Shares in Europe and Asia rose on Tuesday and the dollar strengthened against the yen after China said its economy had not slowed as much as many in markets had feared.
However, the International Monetary Fund cut its forecast for global growth in 2015 by three-tenths of a percent to 3.5 percent and called on governments and central banks to pursue accommodative monetary policies and reforms.
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Oil prices steadied after an initial dip on prospects of weaker demand in China, the world's second largest economy. But rising hopes for more stimulus from the European Central Bank later this week helped lift stocks around the world.
China's economy grew 7.4 percent in 2014, just missing official forecasts of 7.5 percent, its slowest growth in 24 years. But fourth-quarter expansion held steady at 7.3 percent, down on the previous three months but marginally better than expected.
"Growth in the last quarter of 2014 shows some nice resilience, 7.3 percent versus expectations of 7.2 percent, which shows that our scenario of a soft landing is quite close to reality," said John Plassard, senior equity sales trader at Mirabaud Securities in Geneva.
A slew of Chinese data, which also showed factory output and retail sales beating forecasts in December, lifted Asian shares.
The Shanghai Composite index rose 1.85 percent and the CSI300 closed up 1.22 percent. Japan's Nikkei 225 index saw its biggest one-day gain in a month, ending up 2.1 percent. MSCI's main index for Asian shares, excluding Japan,, was up 0.3 percent.
European shares rose, also boosted by expectations the ECB would launch as soon as Thursday a program of money-printing through purchases of government bonds in a bid to fight off deflation and kickstart growth.
"I don't think Draghi will disappoint on Thursday. The central bank's credibility is at stake, and this will be a crucial moment for the ECB," said Alain Bokobza, head of strategy, global asset allocation at Societe Generale.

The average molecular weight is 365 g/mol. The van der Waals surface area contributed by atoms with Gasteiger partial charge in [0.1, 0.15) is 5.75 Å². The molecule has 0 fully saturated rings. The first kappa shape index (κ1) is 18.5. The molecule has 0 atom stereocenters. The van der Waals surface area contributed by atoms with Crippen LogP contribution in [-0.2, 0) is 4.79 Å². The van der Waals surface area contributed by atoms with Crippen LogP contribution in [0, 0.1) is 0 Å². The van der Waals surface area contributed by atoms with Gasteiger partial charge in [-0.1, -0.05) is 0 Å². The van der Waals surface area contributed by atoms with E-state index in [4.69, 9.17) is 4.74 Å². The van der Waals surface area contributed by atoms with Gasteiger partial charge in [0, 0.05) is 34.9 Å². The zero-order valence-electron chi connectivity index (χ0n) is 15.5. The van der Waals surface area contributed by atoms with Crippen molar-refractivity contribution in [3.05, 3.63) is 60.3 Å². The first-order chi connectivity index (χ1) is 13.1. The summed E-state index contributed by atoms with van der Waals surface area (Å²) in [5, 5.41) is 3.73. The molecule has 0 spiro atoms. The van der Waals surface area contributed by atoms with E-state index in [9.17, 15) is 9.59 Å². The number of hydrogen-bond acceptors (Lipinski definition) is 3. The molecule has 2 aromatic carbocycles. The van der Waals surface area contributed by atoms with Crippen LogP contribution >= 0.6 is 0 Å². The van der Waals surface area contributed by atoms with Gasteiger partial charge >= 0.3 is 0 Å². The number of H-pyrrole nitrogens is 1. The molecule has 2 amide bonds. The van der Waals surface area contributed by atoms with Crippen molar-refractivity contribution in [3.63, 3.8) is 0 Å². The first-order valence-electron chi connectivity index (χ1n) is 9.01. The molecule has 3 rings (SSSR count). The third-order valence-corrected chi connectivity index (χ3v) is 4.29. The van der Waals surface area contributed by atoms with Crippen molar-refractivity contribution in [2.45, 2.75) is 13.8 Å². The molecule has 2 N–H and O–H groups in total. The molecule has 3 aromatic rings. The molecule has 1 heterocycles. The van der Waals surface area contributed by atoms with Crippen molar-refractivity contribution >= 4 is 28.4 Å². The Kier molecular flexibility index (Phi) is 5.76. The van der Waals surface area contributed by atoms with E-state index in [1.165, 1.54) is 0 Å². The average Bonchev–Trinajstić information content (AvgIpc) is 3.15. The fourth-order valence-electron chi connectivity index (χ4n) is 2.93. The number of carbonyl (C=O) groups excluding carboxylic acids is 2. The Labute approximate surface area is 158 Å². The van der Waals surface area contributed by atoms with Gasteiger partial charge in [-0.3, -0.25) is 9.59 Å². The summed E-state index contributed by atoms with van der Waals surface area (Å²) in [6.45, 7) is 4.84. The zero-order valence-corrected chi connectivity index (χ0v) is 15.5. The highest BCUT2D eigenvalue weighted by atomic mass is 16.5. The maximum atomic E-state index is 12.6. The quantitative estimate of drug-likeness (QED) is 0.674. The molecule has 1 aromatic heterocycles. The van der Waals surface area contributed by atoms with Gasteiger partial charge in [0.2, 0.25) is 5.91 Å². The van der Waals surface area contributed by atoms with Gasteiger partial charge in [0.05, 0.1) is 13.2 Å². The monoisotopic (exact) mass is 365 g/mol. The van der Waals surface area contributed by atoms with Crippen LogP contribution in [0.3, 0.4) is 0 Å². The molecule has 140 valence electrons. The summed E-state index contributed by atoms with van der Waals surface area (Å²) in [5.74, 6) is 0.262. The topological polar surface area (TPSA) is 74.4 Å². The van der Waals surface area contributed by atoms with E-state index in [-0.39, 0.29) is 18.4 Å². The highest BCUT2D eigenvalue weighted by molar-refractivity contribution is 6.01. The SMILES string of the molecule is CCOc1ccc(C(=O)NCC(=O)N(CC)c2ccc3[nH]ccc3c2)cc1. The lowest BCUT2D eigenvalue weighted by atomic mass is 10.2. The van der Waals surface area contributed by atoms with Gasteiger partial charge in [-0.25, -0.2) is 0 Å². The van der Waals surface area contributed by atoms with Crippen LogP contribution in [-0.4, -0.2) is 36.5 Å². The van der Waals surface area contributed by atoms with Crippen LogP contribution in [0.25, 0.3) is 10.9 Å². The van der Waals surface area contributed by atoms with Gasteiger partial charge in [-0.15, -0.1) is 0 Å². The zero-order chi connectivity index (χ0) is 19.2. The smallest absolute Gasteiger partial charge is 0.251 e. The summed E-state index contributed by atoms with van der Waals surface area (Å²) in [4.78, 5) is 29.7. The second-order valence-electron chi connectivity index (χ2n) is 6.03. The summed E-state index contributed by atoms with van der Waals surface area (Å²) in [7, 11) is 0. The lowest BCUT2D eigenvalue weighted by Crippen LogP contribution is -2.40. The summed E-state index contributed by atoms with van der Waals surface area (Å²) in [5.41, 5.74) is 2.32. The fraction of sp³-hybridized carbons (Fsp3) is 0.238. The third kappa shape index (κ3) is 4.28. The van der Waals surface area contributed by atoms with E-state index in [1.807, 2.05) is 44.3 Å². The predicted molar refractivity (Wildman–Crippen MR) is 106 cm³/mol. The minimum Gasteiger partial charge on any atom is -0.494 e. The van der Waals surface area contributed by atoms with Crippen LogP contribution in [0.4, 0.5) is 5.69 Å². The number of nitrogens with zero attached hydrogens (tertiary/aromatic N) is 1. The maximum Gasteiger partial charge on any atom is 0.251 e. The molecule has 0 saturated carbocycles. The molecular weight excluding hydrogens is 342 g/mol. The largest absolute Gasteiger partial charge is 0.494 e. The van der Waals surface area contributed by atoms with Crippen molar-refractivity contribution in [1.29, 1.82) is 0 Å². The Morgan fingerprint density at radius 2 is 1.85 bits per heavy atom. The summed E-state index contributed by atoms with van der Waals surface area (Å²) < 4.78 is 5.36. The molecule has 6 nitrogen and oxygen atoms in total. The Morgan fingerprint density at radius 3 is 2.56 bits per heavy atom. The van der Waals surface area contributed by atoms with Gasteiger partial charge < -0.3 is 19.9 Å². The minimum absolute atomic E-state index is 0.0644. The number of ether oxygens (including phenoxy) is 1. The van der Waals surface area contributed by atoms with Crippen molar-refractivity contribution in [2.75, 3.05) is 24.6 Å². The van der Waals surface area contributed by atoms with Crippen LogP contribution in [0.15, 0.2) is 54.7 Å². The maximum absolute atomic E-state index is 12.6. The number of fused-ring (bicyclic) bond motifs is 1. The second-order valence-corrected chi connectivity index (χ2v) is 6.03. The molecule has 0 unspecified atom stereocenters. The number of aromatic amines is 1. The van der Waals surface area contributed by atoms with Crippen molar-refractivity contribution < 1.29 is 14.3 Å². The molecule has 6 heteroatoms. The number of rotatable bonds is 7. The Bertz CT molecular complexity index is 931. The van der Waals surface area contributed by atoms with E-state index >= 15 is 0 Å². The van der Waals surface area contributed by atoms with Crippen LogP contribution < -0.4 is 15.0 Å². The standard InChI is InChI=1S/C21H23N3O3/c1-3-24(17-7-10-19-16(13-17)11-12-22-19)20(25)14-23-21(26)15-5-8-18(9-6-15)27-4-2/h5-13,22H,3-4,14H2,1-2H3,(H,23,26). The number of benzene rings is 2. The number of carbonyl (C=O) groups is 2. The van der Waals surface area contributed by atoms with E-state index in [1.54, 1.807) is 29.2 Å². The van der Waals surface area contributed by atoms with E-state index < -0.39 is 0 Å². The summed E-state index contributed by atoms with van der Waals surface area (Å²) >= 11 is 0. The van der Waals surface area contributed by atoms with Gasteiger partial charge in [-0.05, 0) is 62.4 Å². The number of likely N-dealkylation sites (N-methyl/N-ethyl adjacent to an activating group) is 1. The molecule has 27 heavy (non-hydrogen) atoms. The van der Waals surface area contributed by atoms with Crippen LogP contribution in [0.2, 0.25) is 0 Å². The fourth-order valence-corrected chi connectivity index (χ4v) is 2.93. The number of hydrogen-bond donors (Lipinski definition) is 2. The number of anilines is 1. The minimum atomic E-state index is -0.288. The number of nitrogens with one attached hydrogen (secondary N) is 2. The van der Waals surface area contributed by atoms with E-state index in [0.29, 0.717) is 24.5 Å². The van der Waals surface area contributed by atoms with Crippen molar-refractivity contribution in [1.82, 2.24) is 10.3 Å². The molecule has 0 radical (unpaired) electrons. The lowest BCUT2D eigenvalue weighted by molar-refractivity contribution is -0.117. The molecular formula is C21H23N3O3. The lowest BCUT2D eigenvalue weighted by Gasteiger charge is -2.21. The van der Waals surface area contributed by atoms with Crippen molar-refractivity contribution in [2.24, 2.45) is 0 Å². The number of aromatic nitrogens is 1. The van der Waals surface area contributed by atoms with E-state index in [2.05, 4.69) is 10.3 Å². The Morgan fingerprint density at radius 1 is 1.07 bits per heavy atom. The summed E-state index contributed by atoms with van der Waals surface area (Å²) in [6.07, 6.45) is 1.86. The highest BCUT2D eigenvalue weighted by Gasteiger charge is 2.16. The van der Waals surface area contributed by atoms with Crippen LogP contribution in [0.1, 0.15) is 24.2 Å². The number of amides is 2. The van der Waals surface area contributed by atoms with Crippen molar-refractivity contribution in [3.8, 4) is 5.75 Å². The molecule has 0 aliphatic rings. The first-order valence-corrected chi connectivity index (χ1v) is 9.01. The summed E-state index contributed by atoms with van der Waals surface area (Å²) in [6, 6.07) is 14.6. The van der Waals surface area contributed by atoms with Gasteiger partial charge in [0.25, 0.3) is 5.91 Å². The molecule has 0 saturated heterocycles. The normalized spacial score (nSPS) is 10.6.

The pan-European FTSEurofirst 300 index was up 0.67 percent at a seven-year high.
The dollar rose against the safe-haven yen and was last up 0.7 percent at 118.42 yen, and the euro was all but flat on the day at $1.1611. In anticipation of looser ECB policy, the euro hit an 11-year low of $1.1459 on Friday.
Ahead of the ECB meeting, yields on euro zone government bonds have touched a series of record lows. Most yields held near those lows on Tuesday, with the market awaiting a sale of 10-year Spanish debt via syndication.
Indications of investor interest topped 10 billion euros, IFR, a Thomson Reuters news and market analysis service, reported.
In emerging markets, shares measured by MSCI rose 0.4 percent. The focus was on a central bank policy meeting in Turkey, which was expected to deliver a cut in interest rates amid slowing inflation.
Brent crude oil traded flat, recovering from earlier falls, and was last at $48.86 a barrel. The benchmark price has lost some 60 percent since June.
Concerns about global economic growth kept gold near a four-month high. Spot gold was last at $1,291.60 an ounce, pulling back from $1,294.18, its highest since late August. (Additional reporting by Wayne Cole in Sydney, Blaise Robinson in Paris and Marius Zaharia in London; Editing by Raissa Kasolowsky)